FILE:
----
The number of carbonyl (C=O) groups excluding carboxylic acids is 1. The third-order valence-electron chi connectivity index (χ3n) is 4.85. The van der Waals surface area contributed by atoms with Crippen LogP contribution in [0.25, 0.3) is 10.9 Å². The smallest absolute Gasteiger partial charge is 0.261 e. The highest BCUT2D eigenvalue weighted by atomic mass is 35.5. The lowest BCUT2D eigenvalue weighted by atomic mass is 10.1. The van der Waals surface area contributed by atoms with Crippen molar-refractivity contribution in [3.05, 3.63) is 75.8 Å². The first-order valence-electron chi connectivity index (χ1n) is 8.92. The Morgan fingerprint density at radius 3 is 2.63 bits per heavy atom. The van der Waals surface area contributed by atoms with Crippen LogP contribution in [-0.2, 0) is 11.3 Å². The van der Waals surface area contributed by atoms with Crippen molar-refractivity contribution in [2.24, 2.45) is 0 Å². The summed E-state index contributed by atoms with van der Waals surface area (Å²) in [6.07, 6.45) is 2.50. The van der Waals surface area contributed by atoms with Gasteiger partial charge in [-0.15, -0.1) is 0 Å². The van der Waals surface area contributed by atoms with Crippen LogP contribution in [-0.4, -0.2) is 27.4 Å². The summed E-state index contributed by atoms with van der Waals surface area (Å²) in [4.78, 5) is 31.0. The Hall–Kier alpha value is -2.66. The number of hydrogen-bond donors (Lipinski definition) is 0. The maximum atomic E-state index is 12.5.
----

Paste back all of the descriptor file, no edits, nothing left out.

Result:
The number of carbonyl (C=O) groups excluding carboxylic acids is 1. The third-order valence-electron chi connectivity index (χ3n) is 4.85. The van der Waals surface area contributed by atoms with Crippen LogP contribution in [0.25, 0.3) is 10.9 Å². The smallest absolute Gasteiger partial charge is 0.261 e. The highest BCUT2D eigenvalue weighted by atomic mass is 35.5. The lowest BCUT2D eigenvalue weighted by atomic mass is 10.1. The van der Waals surface area contributed by atoms with Crippen molar-refractivity contribution in [3.05, 3.63) is 75.8 Å². The first-order valence-electron chi connectivity index (χ1n) is 8.92. The Morgan fingerprint density at radius 3 is 2.63 bits per heavy atom. The van der Waals surface area contributed by atoms with Crippen LogP contribution in [-0.2, 0) is 11.3 Å². The van der Waals surface area contributed by atoms with Crippen molar-refractivity contribution in [2.24, 2.45) is 0 Å². The summed E-state index contributed by atoms with van der Waals surface area (Å²) in [6.07, 6.45) is 2.50. The van der Waals surface area contributed by atoms with Gasteiger partial charge in [-0.15, -0.1) is 0 Å². The van der Waals surface area contributed by atoms with Crippen LogP contribution in [-0.4, -0.2) is 27.4 Å². The summed E-state index contributed by atoms with van der Waals surface area (Å²) in [4.78, 5) is 31.0. The Hall–Kier alpha value is -2.66. The number of hydrogen-bond donors (Lipinski definition) is 0. The maximum atomic E-state index is 12.5.